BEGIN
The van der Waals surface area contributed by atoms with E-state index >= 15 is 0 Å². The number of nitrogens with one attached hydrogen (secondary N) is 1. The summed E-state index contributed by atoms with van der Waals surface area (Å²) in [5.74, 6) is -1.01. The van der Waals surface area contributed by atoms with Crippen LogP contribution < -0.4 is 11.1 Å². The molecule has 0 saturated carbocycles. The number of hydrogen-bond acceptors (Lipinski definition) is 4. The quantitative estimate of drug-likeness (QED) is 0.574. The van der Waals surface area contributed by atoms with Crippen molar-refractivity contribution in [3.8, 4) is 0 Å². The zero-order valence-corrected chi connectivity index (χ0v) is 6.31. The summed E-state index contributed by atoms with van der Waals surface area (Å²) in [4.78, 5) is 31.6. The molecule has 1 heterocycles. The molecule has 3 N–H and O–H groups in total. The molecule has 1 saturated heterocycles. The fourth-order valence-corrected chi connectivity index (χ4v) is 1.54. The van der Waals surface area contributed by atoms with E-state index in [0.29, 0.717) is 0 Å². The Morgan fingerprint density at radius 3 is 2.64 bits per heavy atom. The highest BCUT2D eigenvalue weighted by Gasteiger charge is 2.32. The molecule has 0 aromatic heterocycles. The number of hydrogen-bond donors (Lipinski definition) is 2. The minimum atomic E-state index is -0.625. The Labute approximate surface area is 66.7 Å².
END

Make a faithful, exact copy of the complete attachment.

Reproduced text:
The van der Waals surface area contributed by atoms with E-state index >= 15 is 0 Å². The number of nitrogens with one attached hydrogen (secondary N) is 1. The summed E-state index contributed by atoms with van der Waals surface area (Å²) in [5.74, 6) is -1.01. The van der Waals surface area contributed by atoms with Crippen LogP contribution < -0.4 is 11.1 Å². The molecule has 0 saturated carbocycles. The number of hydrogen-bond acceptors (Lipinski definition) is 4. The quantitative estimate of drug-likeness (QED) is 0.574. The van der Waals surface area contributed by atoms with Crippen molar-refractivity contribution in [3.8, 4) is 0 Å². The zero-order valence-corrected chi connectivity index (χ0v) is 6.31. The summed E-state index contributed by atoms with van der Waals surface area (Å²) in [4.78, 5) is 31.6. The molecule has 1 heterocycles. The molecule has 3 N–H and O–H groups in total. The molecule has 1 saturated heterocycles. The fourth-order valence-corrected chi connectivity index (χ4v) is 1.54. The van der Waals surface area contributed by atoms with E-state index in [0.29, 0.717) is 0 Å². The Morgan fingerprint density at radius 3 is 2.64 bits per heavy atom. The highest BCUT2D eigenvalue weighted by Gasteiger charge is 2.32. The molecule has 0 aromatic heterocycles. The number of hydrogen-bond donors (Lipinski definition) is 2. The minimum atomic E-state index is -0.625. The Labute approximate surface area is 66.7 Å².